Once you know the emotive, it’s crucially important that you stay on point and focus on what’s important to the client. Match the offer’s features and the resulting benefits for the client. Build value while showing that your business is the best place for them to get what they want. They should feel that what you’re offering is the best match for their needs.

Step 3. Close the deal with confidence

Explain to the client the science, facts, and figures that support your profession. For example, chiropractors would explain how they work with the spine and vertebrae to relieve pain or discomfort. Similarly, a personal trainer would explain how fitness or weight loss is achieved through exercise. This basic step is important to especially for clients who haven’t hired anyone in your field before.

There are five steps to completing the deal after building rapport and focusing on the emotive. Let’s look like how the process works in a conversation. The following example is of Dr. Henry, a chiropractor who is offering a program to a prospective client named John.

Example Script

Chiropractor: “John, we had the chance to talk about the treatment process. You can see how this can help with your back pain, right?”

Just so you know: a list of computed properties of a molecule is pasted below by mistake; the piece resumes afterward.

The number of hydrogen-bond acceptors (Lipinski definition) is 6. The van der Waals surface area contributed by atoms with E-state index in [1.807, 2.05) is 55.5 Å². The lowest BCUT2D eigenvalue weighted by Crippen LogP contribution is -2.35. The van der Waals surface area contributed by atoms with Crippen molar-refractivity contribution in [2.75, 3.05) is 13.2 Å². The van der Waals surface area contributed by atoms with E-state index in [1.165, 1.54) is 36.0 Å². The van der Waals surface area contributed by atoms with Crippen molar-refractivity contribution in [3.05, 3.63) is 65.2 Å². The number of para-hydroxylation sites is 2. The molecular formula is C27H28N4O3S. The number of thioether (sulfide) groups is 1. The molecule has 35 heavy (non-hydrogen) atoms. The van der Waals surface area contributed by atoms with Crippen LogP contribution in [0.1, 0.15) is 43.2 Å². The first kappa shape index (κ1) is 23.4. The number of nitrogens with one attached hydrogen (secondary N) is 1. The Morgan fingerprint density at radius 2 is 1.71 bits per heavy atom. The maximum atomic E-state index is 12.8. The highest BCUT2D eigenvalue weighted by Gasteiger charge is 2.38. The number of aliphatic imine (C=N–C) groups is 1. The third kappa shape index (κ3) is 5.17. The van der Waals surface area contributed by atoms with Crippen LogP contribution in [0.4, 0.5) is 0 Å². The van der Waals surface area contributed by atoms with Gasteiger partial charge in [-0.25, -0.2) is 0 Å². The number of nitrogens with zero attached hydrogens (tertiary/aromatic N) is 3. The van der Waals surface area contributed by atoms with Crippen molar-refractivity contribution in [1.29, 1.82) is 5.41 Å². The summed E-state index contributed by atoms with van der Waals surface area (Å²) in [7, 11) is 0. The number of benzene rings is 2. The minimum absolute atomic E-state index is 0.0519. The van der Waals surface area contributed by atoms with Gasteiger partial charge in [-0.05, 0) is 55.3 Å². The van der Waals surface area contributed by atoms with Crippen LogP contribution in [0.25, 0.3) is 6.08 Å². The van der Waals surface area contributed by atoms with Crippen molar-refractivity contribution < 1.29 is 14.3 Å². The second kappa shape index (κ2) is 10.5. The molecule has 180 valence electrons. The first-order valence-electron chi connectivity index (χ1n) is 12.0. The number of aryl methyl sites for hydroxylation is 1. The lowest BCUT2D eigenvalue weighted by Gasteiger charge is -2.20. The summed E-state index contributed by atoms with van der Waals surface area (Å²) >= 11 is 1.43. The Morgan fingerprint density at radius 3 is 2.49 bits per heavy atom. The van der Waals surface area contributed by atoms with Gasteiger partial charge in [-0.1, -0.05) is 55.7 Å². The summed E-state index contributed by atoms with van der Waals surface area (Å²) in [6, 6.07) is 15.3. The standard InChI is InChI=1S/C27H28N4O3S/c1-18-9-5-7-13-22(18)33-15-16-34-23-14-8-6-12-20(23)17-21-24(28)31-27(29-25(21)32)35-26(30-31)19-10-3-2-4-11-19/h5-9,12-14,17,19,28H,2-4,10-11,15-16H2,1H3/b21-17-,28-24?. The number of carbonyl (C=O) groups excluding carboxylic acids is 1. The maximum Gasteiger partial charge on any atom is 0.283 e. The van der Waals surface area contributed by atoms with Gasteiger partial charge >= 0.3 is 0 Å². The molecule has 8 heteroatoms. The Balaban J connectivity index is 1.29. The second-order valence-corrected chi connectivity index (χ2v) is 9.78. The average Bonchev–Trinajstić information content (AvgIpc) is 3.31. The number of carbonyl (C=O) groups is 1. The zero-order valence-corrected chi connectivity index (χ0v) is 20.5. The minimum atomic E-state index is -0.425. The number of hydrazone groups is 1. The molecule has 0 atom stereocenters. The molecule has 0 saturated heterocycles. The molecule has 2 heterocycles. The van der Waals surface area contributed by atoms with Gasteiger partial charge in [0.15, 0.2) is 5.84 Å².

John: “Yes.”
Chiropractor: “I’m sure you are probably looking forward to spending pain-free time with your kids, huh?”
John: “Yes. That would be great.”
Chiropractor: “Can I show you a few of the options you have?”
John: “Sure.”
Chiropractor: “With your level of pain and misalignment, it’ll take around six weeks before your pain goes away. You have several options.

1 session per week                                   
2 sessions per week                                  
3 sessions per week                                  

"Based on your schedule, I’d say either of the first two options would probably be best for you (circles the options). Which one can get you started today?
John: “How much does a session cost?”
Chiropractor (smiling, warm and reassuring): “It’s 40 per session.”
John: (stares options thoughtfully, looks up at doctor)
Chiropractor (silently meets his gaze with a warm smile)